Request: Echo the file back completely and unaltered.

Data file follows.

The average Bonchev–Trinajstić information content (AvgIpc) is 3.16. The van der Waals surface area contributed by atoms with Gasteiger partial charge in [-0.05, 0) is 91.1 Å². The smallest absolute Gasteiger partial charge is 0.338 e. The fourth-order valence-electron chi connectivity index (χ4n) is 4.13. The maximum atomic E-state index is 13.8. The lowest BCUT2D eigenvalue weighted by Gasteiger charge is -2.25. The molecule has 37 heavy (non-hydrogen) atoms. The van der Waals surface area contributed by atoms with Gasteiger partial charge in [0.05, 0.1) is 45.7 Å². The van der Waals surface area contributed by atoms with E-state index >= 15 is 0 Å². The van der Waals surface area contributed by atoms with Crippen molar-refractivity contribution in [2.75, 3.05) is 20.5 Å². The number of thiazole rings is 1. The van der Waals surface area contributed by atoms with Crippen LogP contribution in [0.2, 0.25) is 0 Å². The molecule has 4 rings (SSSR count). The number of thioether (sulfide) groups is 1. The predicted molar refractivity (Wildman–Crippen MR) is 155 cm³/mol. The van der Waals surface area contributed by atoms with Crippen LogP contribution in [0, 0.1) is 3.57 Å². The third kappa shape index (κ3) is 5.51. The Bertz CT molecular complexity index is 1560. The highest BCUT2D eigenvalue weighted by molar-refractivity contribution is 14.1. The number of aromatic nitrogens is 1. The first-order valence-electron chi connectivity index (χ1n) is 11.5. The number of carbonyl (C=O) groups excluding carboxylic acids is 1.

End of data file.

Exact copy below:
The average Bonchev–Trinajstić information content (AvgIpc) is 3.16. The van der Waals surface area contributed by atoms with Gasteiger partial charge in [-0.05, 0) is 91.1 Å². The smallest absolute Gasteiger partial charge is 0.338 e. The fourth-order valence-electron chi connectivity index (χ4n) is 4.13. The maximum atomic E-state index is 13.8. The lowest BCUT2D eigenvalue weighted by Gasteiger charge is -2.25. The molecule has 37 heavy (non-hydrogen) atoms. The van der Waals surface area contributed by atoms with Gasteiger partial charge in [0.05, 0.1) is 45.7 Å². The van der Waals surface area contributed by atoms with E-state index >= 15 is 0 Å². The van der Waals surface area contributed by atoms with Crippen molar-refractivity contribution in [2.75, 3.05) is 20.5 Å². The number of thiazole rings is 1. The van der Waals surface area contributed by atoms with Crippen LogP contribution in [0.2, 0.25) is 0 Å². The molecule has 4 rings (SSSR count). The number of thioether (sulfide) groups is 1. The predicted molar refractivity (Wildman–Crippen MR) is 155 cm³/mol. The van der Waals surface area contributed by atoms with Crippen LogP contribution in [0, 0.1) is 3.57 Å². The third kappa shape index (κ3) is 5.51. The Bertz CT molecular complexity index is 1560. The highest BCUT2D eigenvalue weighted by molar-refractivity contribution is 14.1. The number of aromatic nitrogens is 1. The first-order valence-electron chi connectivity index (χ1n) is 11.5. The number of carbonyl (C=O) groups excluding carboxylic acids is 1.